A Jolly Holiday

Mary Poppins takes classic story to new heights

It’s touching (if a little disturbing) how much we’ll suspend sound judgment for Disney.
 
Modern grown-ups are seasoned to X-ray movies, books, and TV shows for their social and political themes. Yet, somehow, despite plenty of criticism to encourage otherwise, when the glistening Disney castle appears on screen, the The Lion King’s racial prototypes couldn’t matter less. Hakuna matata!
 
Disney and Cameron Mackintosh’s Mary Poppins, on tour at the Belk Theater until September 19, has that kind of lubricating effect. During the first act, that discerning, critical audience member that lives in your Type A cranial lobe will spitfire memos about the show’s turn-of-the-century tropes.
 
“Ah, the historic divide between the public and private spheres,” it might nag when George Banks (Laird Mackintosh) tells his wife that the “children and servants” are all “her domain,” or when the magical nanny answers the Bankses’ prayers with her transcendent domestic abilities.
 
To be fair to the insufferable, habitual know-it-all ruining your play Mary Poppins is an old story. Moreover, this production, directed by Richard Eyre, amps up that 19th century preoccupation with women and men, the household and the workplace, and the gap between the two nearly as much as it does “Chim Chim Cher-ee.” The songs added by composers and arrangers George Stiles and Anthony Drewe—“Being Mrs. Banks,” “Precision and Order,” “Practically Perfect,” and a few others—make it hard to ignore the subtext.
 
Even the magnificent set suggests the containment of the household, with the Bankses’ home rendered as a giant box that literally spins and unfolds on stage, revealing cross-sections of the house for the audience.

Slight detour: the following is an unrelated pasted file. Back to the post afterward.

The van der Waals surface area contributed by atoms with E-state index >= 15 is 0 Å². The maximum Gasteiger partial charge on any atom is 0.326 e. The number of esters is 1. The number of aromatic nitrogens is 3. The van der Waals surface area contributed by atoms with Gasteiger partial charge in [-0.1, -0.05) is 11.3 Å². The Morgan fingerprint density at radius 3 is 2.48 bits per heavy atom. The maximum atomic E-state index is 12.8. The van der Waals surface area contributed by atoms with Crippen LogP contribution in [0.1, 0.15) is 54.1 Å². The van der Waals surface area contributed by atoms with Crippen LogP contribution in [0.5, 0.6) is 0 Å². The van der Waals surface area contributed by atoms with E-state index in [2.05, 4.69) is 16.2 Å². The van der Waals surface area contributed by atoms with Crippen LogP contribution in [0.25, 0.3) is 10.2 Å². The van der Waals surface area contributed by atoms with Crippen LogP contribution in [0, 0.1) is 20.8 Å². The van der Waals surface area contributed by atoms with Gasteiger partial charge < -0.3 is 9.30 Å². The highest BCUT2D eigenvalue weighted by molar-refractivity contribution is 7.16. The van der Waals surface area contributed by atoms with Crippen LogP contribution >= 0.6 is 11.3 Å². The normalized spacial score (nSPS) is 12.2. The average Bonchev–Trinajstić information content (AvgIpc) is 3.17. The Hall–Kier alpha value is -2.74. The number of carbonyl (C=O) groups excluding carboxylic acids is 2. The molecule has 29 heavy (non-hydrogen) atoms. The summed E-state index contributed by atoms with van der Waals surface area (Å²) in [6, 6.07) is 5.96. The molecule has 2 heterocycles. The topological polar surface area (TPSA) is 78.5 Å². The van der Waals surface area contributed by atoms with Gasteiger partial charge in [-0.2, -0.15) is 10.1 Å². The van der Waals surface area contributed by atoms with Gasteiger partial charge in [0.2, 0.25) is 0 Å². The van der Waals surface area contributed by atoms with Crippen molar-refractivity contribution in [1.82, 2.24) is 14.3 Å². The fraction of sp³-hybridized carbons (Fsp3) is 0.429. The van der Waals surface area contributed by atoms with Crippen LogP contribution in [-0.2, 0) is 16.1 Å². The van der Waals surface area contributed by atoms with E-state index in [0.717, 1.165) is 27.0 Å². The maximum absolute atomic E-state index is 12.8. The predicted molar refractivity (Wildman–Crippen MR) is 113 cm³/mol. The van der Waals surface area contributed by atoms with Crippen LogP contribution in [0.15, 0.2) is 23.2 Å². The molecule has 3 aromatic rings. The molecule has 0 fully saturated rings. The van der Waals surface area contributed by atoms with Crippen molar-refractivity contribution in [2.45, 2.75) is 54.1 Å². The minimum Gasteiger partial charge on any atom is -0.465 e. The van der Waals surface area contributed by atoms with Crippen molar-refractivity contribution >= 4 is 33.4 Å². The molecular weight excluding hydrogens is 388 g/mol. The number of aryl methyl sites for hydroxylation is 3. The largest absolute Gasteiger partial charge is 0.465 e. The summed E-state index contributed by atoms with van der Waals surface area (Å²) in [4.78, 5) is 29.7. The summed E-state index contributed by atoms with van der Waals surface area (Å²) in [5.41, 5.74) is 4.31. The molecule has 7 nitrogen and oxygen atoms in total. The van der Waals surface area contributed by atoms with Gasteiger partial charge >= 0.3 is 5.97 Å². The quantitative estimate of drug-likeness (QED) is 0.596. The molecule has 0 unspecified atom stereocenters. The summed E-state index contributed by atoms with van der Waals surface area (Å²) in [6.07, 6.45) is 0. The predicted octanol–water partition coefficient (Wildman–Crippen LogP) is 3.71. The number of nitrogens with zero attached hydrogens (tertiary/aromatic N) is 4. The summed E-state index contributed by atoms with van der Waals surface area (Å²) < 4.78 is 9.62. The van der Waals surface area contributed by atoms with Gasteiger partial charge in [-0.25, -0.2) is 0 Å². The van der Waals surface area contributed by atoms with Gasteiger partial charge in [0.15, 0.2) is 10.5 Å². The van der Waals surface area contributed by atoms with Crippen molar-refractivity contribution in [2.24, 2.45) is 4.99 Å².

While the staging of the production is undeniably effective and just plain cool, I’m not sure how much the new songs add to the musical’s effect. Turning Mary Poppins into a “message” piece feels a little forced, and some of the introspective moments feel like pauses while you’re waiting for choreographer Matthew Bourne’s handiwork to take over the stage again.
 
That said, the musical numbers are worth the wait. When you combine already catchy, memorable songs with world-class talent, Disney on Broadway production budgets, and the vision of five-time Tony-winning scenery and costume designer Bob Crowley, it’s difficult for the results to be much less than spectacular.
 
The lightening fast choreography and fantastical set of Mrs. Corry’s old shop during the “Supercalifragilisticexpialidocious” number will handily shut any critical eye you’d stubbornly been holding to the stage.
 
The “Step in Time” rendition is another stunning, ensemble accomplishment.  The tap-dancing chimney sweeps keep their lively, dusty steps…well, in time. And it’s here that (once you shut your jaw) you’ll have to tip your hat to Dominic Roberts, the show’s charming, lively Bert. I don’t care what kind of cable work is making it happen; anyone who tap dances upside down under the overhanging curtains of the Belk Theater’s stage should get hand-burning applause.
 
Of course, the dazzling scenery, costumes, and choreography don’t make the show by themselves. Leading the production by the collar is Caroline Sheen (Mary Poppins). When the entire civilized world has a child-like attachment to Julie Andrews as the one-and-only Mary, executing a convincing portrayal of the magical nanny is, to say the least, a challenge. But Sheen’s easy, whimsical demeanor and crystalline soprano make the transition a smooth, almost welcome one.  
 
Foiling Sheen’s angelic performance is Ellen Harvey, in her brief appearance as Miss Andrew, the Wicked Witch of London. Harvey is nothing short of show-stopping. Her horrifying, grandiose entrance is an operatic achievement, and makes “Supercalifragilisticexpialidocious” look almost quiet.
 
Its these enchanting performances and musical numbers that make Mary Poppins the incredible show it is; you’ll find the Belk Theater full of awestruck families twirling their way up the aisles after curtain close.  
 
So we think it may not hurt to switch off your instinct to chew over a play’s “meaning” for a night. Because beautiful, extravagant scenery, classic characters, and a much-needed dose of Disney nostalgia need no more chewing than a spoonful of sugar.

Speaking of nostalgia…

Categories: Arts + Culture, Revue